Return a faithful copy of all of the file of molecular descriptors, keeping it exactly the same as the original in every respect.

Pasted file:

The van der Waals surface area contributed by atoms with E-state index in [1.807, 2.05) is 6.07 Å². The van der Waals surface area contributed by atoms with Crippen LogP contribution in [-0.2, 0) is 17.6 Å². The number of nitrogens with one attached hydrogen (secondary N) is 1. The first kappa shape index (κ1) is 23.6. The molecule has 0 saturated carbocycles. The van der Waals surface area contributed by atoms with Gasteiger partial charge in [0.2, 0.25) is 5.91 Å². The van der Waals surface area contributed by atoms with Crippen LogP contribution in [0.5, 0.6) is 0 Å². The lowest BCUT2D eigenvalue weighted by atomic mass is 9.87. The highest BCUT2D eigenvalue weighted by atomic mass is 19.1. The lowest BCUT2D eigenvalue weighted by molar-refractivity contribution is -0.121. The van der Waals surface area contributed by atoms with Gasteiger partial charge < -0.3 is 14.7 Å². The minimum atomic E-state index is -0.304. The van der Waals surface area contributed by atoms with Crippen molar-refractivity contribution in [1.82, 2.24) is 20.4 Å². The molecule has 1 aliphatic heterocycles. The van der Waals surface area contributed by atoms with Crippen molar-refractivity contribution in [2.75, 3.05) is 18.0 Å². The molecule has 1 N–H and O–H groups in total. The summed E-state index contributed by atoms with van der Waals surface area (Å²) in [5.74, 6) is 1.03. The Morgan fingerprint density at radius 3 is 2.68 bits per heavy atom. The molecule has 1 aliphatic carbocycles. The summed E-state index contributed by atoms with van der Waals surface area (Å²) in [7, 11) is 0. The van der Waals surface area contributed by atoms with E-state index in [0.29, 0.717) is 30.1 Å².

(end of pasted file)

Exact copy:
The van der Waals surface area contributed by atoms with E-state index in [1.807, 2.05) is 6.07 Å². The van der Waals surface area contributed by atoms with Crippen LogP contribution in [-0.2, 0) is 17.6 Å². The number of nitrogens with one attached hydrogen (secondary N) is 1. The first kappa shape index (κ1) is 23.6. The molecule has 0 saturated carbocycles. The van der Waals surface area contributed by atoms with Gasteiger partial charge in [0.2, 0.25) is 5.91 Å². The van der Waals surface area contributed by atoms with Crippen LogP contribution in [0.5, 0.6) is 0 Å². The lowest BCUT2D eigenvalue weighted by atomic mass is 9.87. The highest BCUT2D eigenvalue weighted by atomic mass is 19.1. The lowest BCUT2D eigenvalue weighted by molar-refractivity contribution is -0.121. The van der Waals surface area contributed by atoms with Gasteiger partial charge < -0.3 is 14.7 Å². The minimum atomic E-state index is -0.304. The van der Waals surface area contributed by atoms with Crippen molar-refractivity contribution in [1.82, 2.24) is 20.4 Å². The molecule has 1 aliphatic heterocycles. The van der Waals surface area contributed by atoms with Crippen molar-refractivity contribution in [2.75, 3.05) is 18.0 Å². The molecule has 1 N–H and O–H groups in total. The summed E-state index contributed by atoms with van der Waals surface area (Å²) in [5.74, 6) is 1.03. The Morgan fingerprint density at radius 3 is 2.68 bits per heavy atom. The molecule has 1 aliphatic carbocycles. The summed E-state index contributed by atoms with van der Waals surface area (Å²) in [7, 11) is 0. The van der Waals surface area contributed by atoms with E-state index in [0.29, 0.717) is 30.1 Å².